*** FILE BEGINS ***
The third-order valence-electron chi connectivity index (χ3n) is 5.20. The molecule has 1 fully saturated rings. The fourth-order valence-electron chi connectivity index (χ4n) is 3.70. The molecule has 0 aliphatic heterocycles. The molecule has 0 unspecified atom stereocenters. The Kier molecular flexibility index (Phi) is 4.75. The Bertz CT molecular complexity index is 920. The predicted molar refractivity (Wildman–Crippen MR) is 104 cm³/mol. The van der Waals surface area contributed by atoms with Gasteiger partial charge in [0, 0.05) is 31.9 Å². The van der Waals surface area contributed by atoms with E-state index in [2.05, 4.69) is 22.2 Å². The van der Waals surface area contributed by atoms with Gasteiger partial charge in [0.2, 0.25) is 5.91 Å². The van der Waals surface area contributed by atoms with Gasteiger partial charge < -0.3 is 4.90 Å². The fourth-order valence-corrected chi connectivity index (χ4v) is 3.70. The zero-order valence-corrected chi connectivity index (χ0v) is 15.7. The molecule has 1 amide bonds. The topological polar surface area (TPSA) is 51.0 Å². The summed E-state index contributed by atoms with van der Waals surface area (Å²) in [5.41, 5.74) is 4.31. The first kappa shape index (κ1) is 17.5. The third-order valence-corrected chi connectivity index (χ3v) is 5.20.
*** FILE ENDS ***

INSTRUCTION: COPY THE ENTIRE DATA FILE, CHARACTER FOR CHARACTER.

The third-order valence-electron chi connectivity index (χ3n) is 5.20. The molecule has 1 fully saturated rings. The fourth-order valence-electron chi connectivity index (χ4n) is 3.70. The molecule has 0 aliphatic heterocycles. The molecule has 0 unspecified atom stereocenters. The Kier molecular flexibility index (Phi) is 4.75. The Bertz CT molecular complexity index is 920. The predicted molar refractivity (Wildman–Crippen MR) is 104 cm³/mol. The van der Waals surface area contributed by atoms with Gasteiger partial charge in [0, 0.05) is 31.9 Å². The van der Waals surface area contributed by atoms with E-state index in [2.05, 4.69) is 22.2 Å². The van der Waals surface area contributed by atoms with Gasteiger partial charge in [0.2, 0.25) is 5.91 Å². The van der Waals surface area contributed by atoms with Gasteiger partial charge < -0.3 is 4.90 Å². The fourth-order valence-corrected chi connectivity index (χ4v) is 3.70. The zero-order valence-corrected chi connectivity index (χ0v) is 15.7. The molecule has 1 amide bonds. The topological polar surface area (TPSA) is 51.0 Å². The summed E-state index contributed by atoms with van der Waals surface area (Å²) in [5.41, 5.74) is 4.31. The first kappa shape index (κ1) is 17.5. The third-order valence-corrected chi connectivity index (χ3v) is 5.20.